The blood homocysteine, folate, and vitamin B12 concentrations were measured for patients in both groups. The patients’ blood samples were taken intravenously from an upper limb in the morning, after a period of fasting of 12 hours or longer. The blood samples were stored in Vacutainer® tubes containing citrate, were cooled with ice, and were immediately centrifuged at 3,000 rpm for 10 minutes. The serum was then kept in a freezer at −70°C. The homocysteine levels in the serum samples were measured through fluorescence polarization immunoassay.
The data were analyzed using SPSS 15.0 for Windows®. A probability level of P<0.05 was considered significant. An independent Student’s t-test was performed to analyze the statistical information by dividing the patients into two groups according to the MMSE scores. A chi-square test was performed to analyze the categorical variables. The correlations of the homocysteine, folate, and vitamin B12 concentrations with the MMSE-KC, GDS, CDR, and NPI scores were analyzed using Pearson’s correlation test.
Demographic and clinical data
The baseline characteristics of the control group and AD group enrolled in the study are reported in Table 1. No differences in age and sex were found between the two groups. The patients with AD had statistically significantly lower MMSE scores and higher GDS and CDR scores compared with the control group (P<0.01). There were no significant differences in the levels of blood urea nitrogen and creatinine between the two groups.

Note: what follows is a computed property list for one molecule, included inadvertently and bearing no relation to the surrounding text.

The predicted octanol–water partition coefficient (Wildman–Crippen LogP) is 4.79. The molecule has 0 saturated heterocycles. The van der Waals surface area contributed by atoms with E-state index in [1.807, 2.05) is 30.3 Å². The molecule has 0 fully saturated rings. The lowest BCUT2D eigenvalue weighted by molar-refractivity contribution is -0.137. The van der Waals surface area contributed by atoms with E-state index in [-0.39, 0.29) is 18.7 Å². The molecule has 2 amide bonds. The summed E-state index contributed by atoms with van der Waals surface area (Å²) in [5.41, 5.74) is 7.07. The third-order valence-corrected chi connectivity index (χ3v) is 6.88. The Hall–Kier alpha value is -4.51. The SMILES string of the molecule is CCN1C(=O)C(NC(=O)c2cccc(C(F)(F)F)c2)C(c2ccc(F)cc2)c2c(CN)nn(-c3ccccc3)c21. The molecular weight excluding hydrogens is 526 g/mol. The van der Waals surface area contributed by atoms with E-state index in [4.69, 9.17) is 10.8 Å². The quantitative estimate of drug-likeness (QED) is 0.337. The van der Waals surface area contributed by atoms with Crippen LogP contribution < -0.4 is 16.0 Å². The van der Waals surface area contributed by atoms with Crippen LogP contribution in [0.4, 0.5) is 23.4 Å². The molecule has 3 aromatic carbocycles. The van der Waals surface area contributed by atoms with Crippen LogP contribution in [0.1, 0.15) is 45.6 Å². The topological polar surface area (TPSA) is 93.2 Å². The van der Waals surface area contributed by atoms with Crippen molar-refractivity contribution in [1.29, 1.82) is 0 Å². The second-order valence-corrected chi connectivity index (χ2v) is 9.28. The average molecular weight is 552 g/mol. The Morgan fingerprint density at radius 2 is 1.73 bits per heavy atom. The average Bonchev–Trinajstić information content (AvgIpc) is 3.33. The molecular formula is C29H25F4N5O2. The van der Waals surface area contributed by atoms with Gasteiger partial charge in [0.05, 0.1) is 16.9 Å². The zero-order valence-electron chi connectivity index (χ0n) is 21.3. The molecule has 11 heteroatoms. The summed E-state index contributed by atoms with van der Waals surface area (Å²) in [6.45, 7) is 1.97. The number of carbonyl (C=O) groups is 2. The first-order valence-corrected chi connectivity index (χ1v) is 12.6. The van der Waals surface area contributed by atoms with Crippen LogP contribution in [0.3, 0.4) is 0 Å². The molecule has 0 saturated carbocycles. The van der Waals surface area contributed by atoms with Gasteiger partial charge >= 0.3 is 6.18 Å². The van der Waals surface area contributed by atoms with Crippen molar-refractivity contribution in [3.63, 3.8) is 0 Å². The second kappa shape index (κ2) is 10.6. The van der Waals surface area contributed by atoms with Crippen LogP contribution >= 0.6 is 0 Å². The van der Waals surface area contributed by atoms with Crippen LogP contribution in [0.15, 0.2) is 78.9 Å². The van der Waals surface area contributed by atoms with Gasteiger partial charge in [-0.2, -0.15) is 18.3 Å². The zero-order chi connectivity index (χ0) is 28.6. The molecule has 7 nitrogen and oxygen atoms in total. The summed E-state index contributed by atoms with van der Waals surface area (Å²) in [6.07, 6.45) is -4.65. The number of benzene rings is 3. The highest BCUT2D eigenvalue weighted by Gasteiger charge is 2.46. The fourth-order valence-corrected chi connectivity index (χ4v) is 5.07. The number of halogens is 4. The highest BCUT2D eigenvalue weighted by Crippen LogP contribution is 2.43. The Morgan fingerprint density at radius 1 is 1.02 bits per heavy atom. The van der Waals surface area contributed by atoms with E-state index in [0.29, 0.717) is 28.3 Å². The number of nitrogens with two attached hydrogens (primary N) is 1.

Table 3 shows the mean NPI scores for each subdomain. The NPI scores of the moderate dementia patients were higher in general than those of the mild dementia patients, indicating a tendency for behavioral symptoms to increase as AD progresses.
Homocysteine, folate, and vitamin B12 concentrations in the subjects
In the control group, the mean homocysteine, folate, and vitamin B12 concentrations were 9.84±3.06 μmol/L, 13.41±7.56 ng/mL, and 677.86±233.61 pg/mL, respectively. As shown in Table 1, the patients with AD had significantly higher serum homocysteine levels compared to the control subjects (P<0.01). The mean serum folate concentrations were significantly lower in patients with AD compared to the control subjects (P<0.01). The normal range of folate was 3.1–17.5 ng/mL, and the concentration of the control group and patient group in this study was generally low.